It’s crazy to think that this conversation was happening in 2003…
… and it’s still going on 12 years later.
The Moodle hub shows some excellent examples of interactive learning and just what is possible with a Moodle learning environment. That said Moodle isn’t the only answer and just the mere mention of it can strike fear into the hearts of some, especially those who last engaged with it in the 1.x days! Memories, of a clunky system that is hard to engage with, often needs dedicated and knowledgeable support and lots training and staff development time to deploy. Rightly or wrongly Moodle has got a bit of a reputation as being an academics platform for academics. In the day job I’m seeing providers moving away from using Moodle, and those providers new to realms of virtual learning environments looking to a more business focused solution. Moodle is open source software, that doesn’t mean it is free, although you can use Moodlecloud it is unlikely to be a complete solution for a learning provider.
So what are these other solutions? A couple come to mind. Google Apps for Education is emerging as a popular solution with the Gmail, and Google drive functionality to support Google Classroom. If you are still interested in the free route then another popular choice is Edmodo with it’s Linkedin/Facebook social media look and feel. Providers who are using e-portfolios forsummative assessment for formal qualifications are looking to Edmodo as a way of encouraging collaboration amongst learners, useful for those who are entirely work based, and delivering an engaging learning and formative assessment platform. I’ve also seen WordPress effectively deployed as a learning platform, but I don’t know much about it personally although there is a guide here.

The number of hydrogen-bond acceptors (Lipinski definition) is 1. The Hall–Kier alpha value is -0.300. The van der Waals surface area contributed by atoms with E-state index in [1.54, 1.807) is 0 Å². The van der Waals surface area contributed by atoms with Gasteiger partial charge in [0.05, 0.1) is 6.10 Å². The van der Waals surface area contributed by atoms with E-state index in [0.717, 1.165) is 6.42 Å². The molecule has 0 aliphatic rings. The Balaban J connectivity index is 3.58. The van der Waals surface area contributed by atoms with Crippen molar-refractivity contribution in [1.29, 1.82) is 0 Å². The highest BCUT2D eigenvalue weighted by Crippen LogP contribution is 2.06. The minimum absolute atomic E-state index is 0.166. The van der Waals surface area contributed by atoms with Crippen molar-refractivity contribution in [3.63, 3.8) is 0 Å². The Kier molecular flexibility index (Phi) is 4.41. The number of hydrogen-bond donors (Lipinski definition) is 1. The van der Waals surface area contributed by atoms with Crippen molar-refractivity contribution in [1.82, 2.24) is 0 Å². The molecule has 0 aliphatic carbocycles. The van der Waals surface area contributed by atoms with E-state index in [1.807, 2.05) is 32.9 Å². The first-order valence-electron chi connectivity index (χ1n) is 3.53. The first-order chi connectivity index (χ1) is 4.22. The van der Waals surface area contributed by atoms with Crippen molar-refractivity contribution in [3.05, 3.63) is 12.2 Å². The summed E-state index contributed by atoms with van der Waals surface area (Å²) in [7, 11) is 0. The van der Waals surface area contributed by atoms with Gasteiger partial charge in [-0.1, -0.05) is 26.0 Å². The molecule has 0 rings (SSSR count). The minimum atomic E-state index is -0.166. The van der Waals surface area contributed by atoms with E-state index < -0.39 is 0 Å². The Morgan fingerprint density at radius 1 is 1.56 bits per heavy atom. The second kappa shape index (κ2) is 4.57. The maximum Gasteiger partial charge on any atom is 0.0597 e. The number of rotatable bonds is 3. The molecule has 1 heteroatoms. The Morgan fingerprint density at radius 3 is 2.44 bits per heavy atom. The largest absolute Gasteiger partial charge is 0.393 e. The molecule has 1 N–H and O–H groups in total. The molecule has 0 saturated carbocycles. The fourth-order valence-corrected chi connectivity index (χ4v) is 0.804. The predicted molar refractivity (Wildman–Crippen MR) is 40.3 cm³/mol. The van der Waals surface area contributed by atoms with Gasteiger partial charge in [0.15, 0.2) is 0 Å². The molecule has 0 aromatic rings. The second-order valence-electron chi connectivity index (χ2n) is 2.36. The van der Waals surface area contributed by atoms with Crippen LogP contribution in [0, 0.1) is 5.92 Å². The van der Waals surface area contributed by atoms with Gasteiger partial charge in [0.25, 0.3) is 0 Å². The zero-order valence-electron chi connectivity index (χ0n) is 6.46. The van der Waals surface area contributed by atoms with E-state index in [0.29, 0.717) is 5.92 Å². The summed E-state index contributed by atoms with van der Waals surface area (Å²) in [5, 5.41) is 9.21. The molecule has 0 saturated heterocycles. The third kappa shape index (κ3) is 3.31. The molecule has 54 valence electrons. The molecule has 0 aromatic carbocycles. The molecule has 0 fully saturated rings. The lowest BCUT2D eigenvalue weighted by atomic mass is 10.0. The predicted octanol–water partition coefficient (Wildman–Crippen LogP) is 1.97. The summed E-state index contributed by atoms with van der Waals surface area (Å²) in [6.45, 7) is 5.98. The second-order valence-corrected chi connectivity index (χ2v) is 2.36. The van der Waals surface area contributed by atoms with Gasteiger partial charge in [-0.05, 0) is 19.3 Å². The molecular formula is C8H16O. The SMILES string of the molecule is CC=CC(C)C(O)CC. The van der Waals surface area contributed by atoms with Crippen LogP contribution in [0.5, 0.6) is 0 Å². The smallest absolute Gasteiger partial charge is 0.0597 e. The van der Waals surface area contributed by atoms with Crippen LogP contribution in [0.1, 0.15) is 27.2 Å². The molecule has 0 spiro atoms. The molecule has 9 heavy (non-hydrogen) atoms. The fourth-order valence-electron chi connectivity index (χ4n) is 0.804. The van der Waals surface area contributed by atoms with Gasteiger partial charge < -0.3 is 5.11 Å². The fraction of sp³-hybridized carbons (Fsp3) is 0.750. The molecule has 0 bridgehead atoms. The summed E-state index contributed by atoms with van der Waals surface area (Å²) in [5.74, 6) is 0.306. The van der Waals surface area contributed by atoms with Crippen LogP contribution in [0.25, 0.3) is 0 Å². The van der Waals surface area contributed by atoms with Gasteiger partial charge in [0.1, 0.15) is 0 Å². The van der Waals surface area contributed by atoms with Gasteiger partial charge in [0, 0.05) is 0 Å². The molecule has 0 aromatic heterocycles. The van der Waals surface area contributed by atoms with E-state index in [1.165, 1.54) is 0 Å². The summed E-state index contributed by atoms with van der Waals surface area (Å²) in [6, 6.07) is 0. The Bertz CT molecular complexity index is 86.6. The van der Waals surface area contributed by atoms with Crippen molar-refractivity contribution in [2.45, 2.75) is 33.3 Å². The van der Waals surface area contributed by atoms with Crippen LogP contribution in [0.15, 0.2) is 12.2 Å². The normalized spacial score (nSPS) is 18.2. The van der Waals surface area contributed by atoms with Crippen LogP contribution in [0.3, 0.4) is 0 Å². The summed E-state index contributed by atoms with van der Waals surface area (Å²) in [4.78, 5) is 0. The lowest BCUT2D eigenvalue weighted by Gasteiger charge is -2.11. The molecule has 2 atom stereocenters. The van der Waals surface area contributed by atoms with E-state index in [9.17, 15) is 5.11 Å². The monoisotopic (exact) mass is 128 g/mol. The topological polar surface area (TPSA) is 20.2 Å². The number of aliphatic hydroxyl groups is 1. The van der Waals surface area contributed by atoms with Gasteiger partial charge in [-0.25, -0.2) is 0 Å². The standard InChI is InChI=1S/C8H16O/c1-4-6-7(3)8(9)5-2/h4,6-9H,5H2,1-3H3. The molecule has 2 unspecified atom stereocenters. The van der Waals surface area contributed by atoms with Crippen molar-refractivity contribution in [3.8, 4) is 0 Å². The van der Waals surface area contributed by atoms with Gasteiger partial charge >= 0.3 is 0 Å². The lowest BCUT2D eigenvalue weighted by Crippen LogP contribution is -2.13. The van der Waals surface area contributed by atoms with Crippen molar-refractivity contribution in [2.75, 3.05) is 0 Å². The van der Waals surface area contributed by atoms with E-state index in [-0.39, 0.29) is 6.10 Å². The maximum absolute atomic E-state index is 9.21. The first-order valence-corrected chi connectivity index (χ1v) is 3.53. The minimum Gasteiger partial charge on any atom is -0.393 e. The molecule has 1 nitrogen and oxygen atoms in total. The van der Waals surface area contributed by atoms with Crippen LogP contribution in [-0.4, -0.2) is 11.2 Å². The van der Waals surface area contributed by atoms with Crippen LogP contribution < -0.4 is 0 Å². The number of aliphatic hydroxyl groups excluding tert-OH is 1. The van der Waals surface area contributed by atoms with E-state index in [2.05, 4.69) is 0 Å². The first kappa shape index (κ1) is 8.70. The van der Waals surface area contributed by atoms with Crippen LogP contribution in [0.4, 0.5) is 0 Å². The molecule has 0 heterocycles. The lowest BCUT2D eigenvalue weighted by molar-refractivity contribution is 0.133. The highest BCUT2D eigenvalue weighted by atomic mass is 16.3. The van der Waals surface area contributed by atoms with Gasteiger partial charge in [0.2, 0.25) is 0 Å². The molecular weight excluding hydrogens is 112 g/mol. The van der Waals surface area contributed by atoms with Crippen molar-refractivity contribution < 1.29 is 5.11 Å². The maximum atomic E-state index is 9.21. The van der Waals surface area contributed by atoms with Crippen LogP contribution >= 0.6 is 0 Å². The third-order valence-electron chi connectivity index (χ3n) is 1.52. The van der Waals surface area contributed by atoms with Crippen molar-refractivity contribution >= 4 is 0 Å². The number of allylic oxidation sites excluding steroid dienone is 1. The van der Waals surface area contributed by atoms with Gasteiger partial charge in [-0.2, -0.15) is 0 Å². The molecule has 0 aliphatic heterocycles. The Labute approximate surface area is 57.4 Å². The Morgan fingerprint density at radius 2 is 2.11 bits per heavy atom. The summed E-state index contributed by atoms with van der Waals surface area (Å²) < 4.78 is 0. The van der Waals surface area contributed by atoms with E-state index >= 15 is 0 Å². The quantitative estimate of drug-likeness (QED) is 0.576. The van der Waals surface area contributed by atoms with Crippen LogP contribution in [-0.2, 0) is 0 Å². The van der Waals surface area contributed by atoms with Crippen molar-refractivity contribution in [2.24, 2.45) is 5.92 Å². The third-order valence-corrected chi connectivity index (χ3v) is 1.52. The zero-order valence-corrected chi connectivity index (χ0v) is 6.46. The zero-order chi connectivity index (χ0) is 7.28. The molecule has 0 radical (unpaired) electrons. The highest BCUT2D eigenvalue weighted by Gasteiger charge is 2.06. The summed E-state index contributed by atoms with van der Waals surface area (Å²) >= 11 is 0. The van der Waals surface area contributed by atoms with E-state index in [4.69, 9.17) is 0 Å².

The most important feature of any VLE is that it has to be interactive. All too often they turn into document repositories. There can be a lot of factors at play, I know I have been guilty of it in the past, it’s easy just to dump documents for learners to access with the best of intentions to develop an interactive learning experience around the important bits you need to share. The problem is, if the experience is poor and not engaging then your learners are going to be disengaged from the online learning. They’ll start to treat it as a document repository too. A little bit of time and effort really does pay dividend, so you have to remember the return on investment.
Should you be an influencer within a provider at the begining of their digital learning experience I urge you to consider it holistically, rather than opting for a product based on one course, or one recommendation. Whilst aimed more at HE and FE the ‘Enhancing the digital student experience’ cards should be your first port of call. If you’re a UK SFA funded skills learning provider then your Jisc account manager can certainly support you. If you don’t know who your account manager is, get in touch with the contact centre.